Traditionally, all psychology has been univeralist, and the issue of universalization has not been an issue for recognition and debate. Particularly following World War II, various early schools of psychology in Europe have been overlooked as the Americanization of psychology became more visible. This was not just in the sense of geographical location of the produced knowledge but also the institutionalization, research interests, values, and the sociopolitical concerns that were distributed in the international community.
Together with the shift of the knowledge center of psychology from Europe to the United States in parallel with other geopolitical changes in history and the establishment of various international institutions, internationalization of psychology gained a different pace and dimension. As the world’s new market for psychology has been created and expanded, it has been further monopolized by psychological products that were and are “made in USA.”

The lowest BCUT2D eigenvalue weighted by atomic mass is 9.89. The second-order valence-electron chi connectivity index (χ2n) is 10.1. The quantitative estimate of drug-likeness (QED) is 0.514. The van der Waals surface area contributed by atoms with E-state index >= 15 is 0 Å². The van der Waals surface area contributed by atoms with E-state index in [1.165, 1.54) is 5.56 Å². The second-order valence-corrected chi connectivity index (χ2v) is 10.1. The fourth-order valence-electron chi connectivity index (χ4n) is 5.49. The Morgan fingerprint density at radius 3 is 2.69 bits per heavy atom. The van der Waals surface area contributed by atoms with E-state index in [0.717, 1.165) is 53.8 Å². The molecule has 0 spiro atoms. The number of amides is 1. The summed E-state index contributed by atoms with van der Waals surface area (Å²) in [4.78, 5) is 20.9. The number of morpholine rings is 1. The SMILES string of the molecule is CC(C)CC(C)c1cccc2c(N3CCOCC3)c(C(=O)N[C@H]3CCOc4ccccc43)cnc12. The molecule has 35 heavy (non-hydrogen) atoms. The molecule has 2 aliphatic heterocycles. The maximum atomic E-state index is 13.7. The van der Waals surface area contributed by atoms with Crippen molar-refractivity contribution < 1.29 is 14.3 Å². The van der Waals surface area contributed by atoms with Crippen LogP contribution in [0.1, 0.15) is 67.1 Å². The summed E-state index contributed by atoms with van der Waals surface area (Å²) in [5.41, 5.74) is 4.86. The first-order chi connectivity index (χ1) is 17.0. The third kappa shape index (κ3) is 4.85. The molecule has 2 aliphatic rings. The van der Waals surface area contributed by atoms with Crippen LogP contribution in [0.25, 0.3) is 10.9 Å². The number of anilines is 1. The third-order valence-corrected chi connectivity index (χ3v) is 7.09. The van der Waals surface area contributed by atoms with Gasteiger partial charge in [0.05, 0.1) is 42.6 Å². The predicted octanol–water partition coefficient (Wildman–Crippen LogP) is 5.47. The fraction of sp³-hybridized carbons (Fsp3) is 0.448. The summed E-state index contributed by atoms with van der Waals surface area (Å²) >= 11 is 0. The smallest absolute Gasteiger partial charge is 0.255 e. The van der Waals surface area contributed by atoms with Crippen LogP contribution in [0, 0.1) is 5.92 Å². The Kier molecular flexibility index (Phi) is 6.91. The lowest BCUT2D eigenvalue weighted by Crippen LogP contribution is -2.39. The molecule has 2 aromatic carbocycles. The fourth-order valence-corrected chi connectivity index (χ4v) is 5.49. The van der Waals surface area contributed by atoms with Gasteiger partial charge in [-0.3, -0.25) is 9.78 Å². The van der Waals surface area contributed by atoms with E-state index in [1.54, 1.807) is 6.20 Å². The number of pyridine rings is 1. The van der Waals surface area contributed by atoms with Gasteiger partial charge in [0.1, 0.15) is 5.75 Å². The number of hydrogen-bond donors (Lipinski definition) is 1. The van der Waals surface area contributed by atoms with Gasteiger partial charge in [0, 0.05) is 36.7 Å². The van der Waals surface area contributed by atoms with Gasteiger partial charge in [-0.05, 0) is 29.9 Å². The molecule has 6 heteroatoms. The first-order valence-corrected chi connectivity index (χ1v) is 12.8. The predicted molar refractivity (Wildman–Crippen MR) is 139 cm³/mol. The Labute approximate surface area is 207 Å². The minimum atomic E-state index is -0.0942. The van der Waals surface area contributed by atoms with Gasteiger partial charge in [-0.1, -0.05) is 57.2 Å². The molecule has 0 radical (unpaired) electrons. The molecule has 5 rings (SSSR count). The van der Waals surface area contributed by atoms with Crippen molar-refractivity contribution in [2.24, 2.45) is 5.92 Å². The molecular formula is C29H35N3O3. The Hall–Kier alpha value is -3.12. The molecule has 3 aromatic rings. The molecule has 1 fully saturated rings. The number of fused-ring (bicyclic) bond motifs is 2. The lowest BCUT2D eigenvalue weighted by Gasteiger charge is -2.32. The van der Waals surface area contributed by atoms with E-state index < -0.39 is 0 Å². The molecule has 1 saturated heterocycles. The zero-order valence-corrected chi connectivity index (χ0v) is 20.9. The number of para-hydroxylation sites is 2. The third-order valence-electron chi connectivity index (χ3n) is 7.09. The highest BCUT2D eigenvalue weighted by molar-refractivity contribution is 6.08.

Psychological goods (e.g., concepts, tests, research methods, textbooks, associations, scientific meetings, journals, etc.) were and are predetermined towards human universality and are not “culture-free.” These “exports” enter to cultures, some of which have no equivalent words for some psychological concepts, including “psychology” itself. Psychologists or academics and professionals in other related fields in countries outside North America and Western Europe are not the only social actors involved in this “trade”; local “importers” belonging to the early “modernized,” Westernized, urbanized sections in their countries have taken part in the psychologization of their traditional populations.